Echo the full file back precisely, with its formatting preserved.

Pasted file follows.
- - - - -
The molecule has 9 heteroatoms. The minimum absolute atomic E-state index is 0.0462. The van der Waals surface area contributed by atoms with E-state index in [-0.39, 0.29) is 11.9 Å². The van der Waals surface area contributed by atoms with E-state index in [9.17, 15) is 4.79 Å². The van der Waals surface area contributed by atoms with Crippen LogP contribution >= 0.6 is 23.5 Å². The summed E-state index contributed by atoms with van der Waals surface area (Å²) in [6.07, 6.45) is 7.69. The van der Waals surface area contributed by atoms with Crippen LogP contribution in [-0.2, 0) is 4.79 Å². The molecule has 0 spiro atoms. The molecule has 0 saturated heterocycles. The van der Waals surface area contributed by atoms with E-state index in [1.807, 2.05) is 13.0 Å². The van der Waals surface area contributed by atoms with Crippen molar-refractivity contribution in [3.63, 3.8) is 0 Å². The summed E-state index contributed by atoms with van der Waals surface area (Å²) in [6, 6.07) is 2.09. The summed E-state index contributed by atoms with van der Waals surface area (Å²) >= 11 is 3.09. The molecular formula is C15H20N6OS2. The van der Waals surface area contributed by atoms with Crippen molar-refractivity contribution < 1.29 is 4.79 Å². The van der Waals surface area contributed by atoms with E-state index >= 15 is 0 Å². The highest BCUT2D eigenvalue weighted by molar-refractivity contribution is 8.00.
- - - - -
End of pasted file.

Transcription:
The molecule has 9 heteroatoms. The minimum absolute atomic E-state index is 0.0462. The van der Waals surface area contributed by atoms with E-state index in [-0.39, 0.29) is 11.9 Å². The van der Waals surface area contributed by atoms with E-state index in [9.17, 15) is 4.79 Å². The van der Waals surface area contributed by atoms with Crippen LogP contribution >= 0.6 is 23.5 Å². The summed E-state index contributed by atoms with van der Waals surface area (Å²) in [6.07, 6.45) is 7.69. The van der Waals surface area contributed by atoms with Crippen LogP contribution in [-0.2, 0) is 4.79 Å². The molecule has 0 spiro atoms. The molecule has 0 saturated heterocycles. The van der Waals surface area contributed by atoms with E-state index in [1.807, 2.05) is 13.0 Å². The van der Waals surface area contributed by atoms with Crippen molar-refractivity contribution in [3.63, 3.8) is 0 Å². The summed E-state index contributed by atoms with van der Waals surface area (Å²) in [6, 6.07) is 2.09. The summed E-state index contributed by atoms with van der Waals surface area (Å²) >= 11 is 3.09. The molecular formula is C15H20N6OS2. The van der Waals surface area contributed by atoms with Crippen molar-refractivity contribution < 1.29 is 4.79 Å². The van der Waals surface area contributed by atoms with E-state index >= 15 is 0 Å². The highest BCUT2D eigenvalue weighted by molar-refractivity contribution is 8.00.